Physical Review A 10/2012; 87(1). · 3.04 Impact Factor
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    ABSTRACT: We show that by magnetically trapping a superconducting microsphere close to a quantum circuit, it is possible to perform ground-state cooling and prepare quantum superpositions of the center-of-mass motion of the microsphere. Due to the absence of clamping losses and time-dependent electromagnetic fields, the mechanical motion of micrometer-sized metallic spheres in the Meissner state is predicted to be very well isolated from the environment. Hence, we propose to combine the technology of magnetic microtraps and superconducting qubits to bring relatively large objects to the quantum regime.
    Physical Review Letters 10/2012; 109(14):147205. · 7.73 Impact Factor
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    ABSTRACT: The realization of devices which harness the laws of quantum mechanics represents an excit-ing challenge at the interface of modern tech-nology and fundamental science[1, 2]. An ex-emplary paragon of the power of such quantum primitives is the concept of "quantum money" [3]. A dishonest holder of a quantum bank-note will invariably fail in any forging attempts; in-deed, under assumptions of ideal measurements and decoherence-free memories such security is guaranteed by the no-cloning theorem [4]. In any practical situation, however, noise, decoherence and operational imperfections abound. Thus, the development of secure "quantum money"-type primitives capable of tolerating realistic infideli-ties is of both practical and fundamental impor-tance. Here, we propose a novel class of such pro-tocols and demonstrate their tolerance to noise; moreover, we prove their rigorous security by determining tight fidelity thresholds. Our pro-posed protocols require only the ability to pre-pare, store and measure single qubit quantum memories, making their experimental realization accessible with current technologies [5–7]. Recent extensions to Wiesner's original "quantum money" protocol [3] have garnered significant interest [8– 11]. One particular extension enables the authentication of quantum tokens via classical public communication with a trusted verifier [12]. However, to tolerate noise, the verification process must condone a certain finite frac-tion of qubit failures; naturally, such a relaxation of the verification process enhances the ability for a dishonest user to forge quantum tokens. It is exactly this interplay which we, here, seek to address, by focusing on a class of "quantum token"-protocols which involve either direct physical or classical communication verification of qubit memories.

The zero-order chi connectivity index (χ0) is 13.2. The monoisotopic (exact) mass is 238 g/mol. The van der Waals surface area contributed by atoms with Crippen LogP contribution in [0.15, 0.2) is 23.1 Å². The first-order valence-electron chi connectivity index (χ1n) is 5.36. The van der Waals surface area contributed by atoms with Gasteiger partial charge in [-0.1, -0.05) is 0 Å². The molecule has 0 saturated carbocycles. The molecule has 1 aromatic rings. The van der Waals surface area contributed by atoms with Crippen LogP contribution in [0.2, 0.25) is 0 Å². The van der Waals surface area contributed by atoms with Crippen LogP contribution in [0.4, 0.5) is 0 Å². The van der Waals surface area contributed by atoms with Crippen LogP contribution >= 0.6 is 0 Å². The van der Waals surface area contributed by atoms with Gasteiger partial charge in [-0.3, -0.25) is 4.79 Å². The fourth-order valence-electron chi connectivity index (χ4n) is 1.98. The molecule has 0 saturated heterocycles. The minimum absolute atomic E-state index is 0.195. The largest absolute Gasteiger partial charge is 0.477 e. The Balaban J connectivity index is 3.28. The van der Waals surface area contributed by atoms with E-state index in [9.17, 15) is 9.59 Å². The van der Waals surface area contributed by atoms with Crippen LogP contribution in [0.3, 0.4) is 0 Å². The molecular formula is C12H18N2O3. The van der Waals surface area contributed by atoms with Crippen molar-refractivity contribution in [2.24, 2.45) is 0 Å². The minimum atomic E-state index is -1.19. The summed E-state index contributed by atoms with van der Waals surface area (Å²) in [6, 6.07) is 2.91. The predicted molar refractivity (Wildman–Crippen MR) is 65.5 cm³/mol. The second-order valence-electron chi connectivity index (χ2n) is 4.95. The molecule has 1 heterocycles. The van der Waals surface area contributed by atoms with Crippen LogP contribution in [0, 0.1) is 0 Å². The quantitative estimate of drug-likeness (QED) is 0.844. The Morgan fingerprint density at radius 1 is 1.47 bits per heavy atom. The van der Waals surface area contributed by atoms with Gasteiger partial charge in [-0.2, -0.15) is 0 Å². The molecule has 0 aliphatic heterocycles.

Proceedings of the National Academy of Sciences 10/2012; 109(40). · 9.81 Impact Factor
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    ABSTRACT: We theoretically show that intriguing features of coherent many-body physics can be observed in electron transport through a quantum dot (QD). We first derive a master-equation-based framework for electron transport in the Coulomb-blockade regime which includes hyperfine (HF) interaction with the nuclear spin ensemble in the QD. This general tool is then used to study the leakage current through a single QD in a transport setting. We find that, for an initially polarized nuclear system, the proposed setup leads to a strong current peak, in close analogy with superradiant emission of photons from atomic ensembles. This effect could be observed with realistic experimental parameters and would provide clear evidence of coherent HF dynamics of nuclear spin ensembles in QDs.
    Physical review. B, Condensed matter 08/2012; 86(8). · 3.77 Impact Factor
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    ABSTRACT: We investigate dissipative phase transitions in an open central spin system. In our model the central spin interacts coherently with the surrounding many-particle spin environment and is subject to coherent driving and dissipation. We develop analytical tools based on a self-consistent Holstein-Primakoff approximation that enable us to determine the complete phase diagram associated with the steady states of this system. It includes first- and second-order phase transitions, as well as regions of bistability, spin squeezing, and altered spin-pumping dynamics. Prospects of observing these phenomena in systems such as electron spins in quantum dots or nitrogen-vacancy centers coupled to lattice nuclear spins are briefly discussed.
    Physical Review A 07/2012; 86:012116. · 3.04 Impact Factor